literaci.es

by Doug Belshaw

Dr. Doug Belshaw is Web Literacy Lead for the non-profit Mozilla Foundation and author of ‘The Essential Elements of Digital Literacies’ (https://gum.co/digilit)

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Firefox Interest Dashboard: privacy-respecting analytics for your web browsing history

On a recent Mozilla project call I heard about the new Firefox Interest Dashboard. As someone who loves self-tracking, but stopped using my Fitbit due to privacy concerns, this is awesome.

My Firefox Interest Dashboard

Some of the numbers may be a bit off, and the categorisation certainly is in some cases, but it’s a promising start! The great thing is that if you use Firefox Sync it uses your data from other installations you use, too!

From the Content Services team:

This is an early version of interest categorization we’re working on. We invite you to test out this experimental beta add-on and help us out with the misclassified results. We would love to hear from you on suggestions on improvement or any feedback through the flag icon on the interest timeline.

Unlike other analytics services, the FAQ assures users that “all of the interest analysis and categorization is done on the client-side...

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Native apps, the open web, and web literacy

In a recent blog post, John Gruber argues that native apps are part of the web. This was in response to a WSJ article in which Christopher Mims stated his belief that the web is dying; apps are killing it. In this post, I want to explore the relationship between native apps and web literacy. This is important as we work towards a new version of Mozilla’s Web Literacy Map. It’s something that I explored preliminarily in a post earlier this year entitled What exactly is ‘the mobile web’? (and what does it mean for web literacy?). This, again, was in response to Gruber.

Native app

This blog focuses on new literacies, so I’ll not be diving too much into technical specifications, etc. I’m defining web literacy in the same way as we do with the Web Literacy Map v1.1: ‘the skills and competencies required to read, write and participate on the web’. If the main...

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MozFest Web Literacy Map roundup

Because late is better than never, right?


Web literacy was, of course, a theme that ran through all of the Mozilla Festival this year. However, in this post I want to focus on a couple of sessions that focused specifically on the Web Literacy Map.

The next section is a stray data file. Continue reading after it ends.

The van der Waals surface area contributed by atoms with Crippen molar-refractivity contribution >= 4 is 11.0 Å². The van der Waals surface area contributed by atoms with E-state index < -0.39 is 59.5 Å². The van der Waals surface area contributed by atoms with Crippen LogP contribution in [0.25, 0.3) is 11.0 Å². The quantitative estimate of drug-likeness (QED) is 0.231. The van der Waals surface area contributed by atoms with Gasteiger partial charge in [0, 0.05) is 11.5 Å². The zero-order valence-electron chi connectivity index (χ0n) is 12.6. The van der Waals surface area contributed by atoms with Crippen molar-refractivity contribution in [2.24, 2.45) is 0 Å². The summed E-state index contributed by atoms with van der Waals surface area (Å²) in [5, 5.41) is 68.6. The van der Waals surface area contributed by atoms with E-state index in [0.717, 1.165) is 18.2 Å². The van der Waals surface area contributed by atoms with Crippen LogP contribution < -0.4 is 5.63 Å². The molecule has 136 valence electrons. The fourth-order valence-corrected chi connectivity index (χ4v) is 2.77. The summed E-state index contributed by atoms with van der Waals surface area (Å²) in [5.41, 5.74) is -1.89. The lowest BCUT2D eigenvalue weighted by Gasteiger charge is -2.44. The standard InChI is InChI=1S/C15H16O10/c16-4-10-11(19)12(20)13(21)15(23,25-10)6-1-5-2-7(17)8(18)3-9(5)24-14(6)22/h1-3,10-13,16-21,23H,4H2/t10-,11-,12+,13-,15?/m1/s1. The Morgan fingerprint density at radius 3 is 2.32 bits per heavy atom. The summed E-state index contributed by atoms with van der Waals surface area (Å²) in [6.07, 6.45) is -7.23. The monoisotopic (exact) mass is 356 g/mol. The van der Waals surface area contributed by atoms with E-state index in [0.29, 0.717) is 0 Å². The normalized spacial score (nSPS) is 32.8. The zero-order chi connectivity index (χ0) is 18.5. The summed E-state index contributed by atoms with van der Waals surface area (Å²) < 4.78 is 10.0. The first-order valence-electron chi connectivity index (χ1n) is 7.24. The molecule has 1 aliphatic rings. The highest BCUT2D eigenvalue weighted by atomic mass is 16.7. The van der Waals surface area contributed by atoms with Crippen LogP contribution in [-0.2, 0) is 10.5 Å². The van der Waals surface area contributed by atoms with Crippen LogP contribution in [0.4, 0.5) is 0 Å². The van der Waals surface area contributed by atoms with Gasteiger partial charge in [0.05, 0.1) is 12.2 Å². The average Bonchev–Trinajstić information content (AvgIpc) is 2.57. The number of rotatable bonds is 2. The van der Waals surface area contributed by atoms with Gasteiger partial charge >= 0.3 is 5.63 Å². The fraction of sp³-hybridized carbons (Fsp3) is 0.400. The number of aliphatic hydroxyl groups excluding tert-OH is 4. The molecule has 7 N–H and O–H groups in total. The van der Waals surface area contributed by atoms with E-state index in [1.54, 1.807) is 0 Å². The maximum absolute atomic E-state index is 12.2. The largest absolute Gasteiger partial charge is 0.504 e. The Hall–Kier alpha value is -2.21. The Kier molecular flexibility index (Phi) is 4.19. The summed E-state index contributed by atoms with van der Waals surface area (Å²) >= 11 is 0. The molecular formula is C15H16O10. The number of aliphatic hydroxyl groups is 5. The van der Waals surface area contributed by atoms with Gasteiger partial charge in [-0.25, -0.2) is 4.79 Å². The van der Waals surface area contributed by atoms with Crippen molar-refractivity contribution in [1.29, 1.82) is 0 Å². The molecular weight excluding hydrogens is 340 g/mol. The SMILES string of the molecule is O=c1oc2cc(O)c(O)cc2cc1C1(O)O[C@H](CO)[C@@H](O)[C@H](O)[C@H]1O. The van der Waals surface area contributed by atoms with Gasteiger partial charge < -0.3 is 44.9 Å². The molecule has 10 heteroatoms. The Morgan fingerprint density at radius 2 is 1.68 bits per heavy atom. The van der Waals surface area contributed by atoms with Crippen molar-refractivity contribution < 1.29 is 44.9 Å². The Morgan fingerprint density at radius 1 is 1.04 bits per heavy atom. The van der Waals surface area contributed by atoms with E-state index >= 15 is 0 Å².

Prototypes and Pathways for Web Literacy

Session details (from schedule)

Karen Smith introducing the MozFest 2014 session 'Pathways & Prototypes for Web Literacy'

This session was led by Karen Smith, with me supporting. It was a practical, hands-on session where participants were able to chart learning pathways around the Privacy competency of the Web Literacy Map. This was based on a deliverable from the Badge Alliance working group on Digital & Web Literacies. We also used the recent UX Personas work to help frame the discussion.

Mozilla Festival 2014: Pathways & Prototypes for Web Literacy

Participants were asked to choose a persona and stick it to a large sheet of paper. They then explored what things that person was likely to want around privacy, and which things they’d...

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Toward a history of Web Literacy

As part of my work with Mozilla around Web Literacy Map v2.0 I want to use the web to tell the story of the history of web literacy. It might seem obvious to start from the 1990s, but it’s worth saying that developments in new literacies pre-date that decade. Check out Chapter 4 of my thesis for more detail on this.

History of bicycles

This is the first of a (proposed) series of posts leading up to my keynote at the Literacy Research Association conference in Miami at the beginning of December.

Note: there’s lots of histories of the web itself. If you’re interested in that, just start with the relevant Wikipedia page. Here, I’m focusing on the discourse around the skills required to use the web.


Books

The easiest way to get started is to use a couple of Google tools. Here’s what we get when we plug web literacy as a search term into Google Books Ngram Viewer, focusing on...

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Interim results of the Web Literacy Map 2.0 community survey

Thanks to my colleague Adam Lofting, I’ve been able to crunch some of the numbers from the Web Literacy Map v2.0 community survey. This will remain open until the end of the month, but I thought I’d share some of the results.

Web Literacy Map v2.0 community survey: overview

This is the high-level overview. Respondents are able to indicate the extent to which they agree or disagree with each proposal on a five-point scale. The image above shows the average score as well as the standard deviation. Basically, for the top row the higher the number the better. For the bottom row, low is good.

Web Literacy Map v2.0 community survey: by location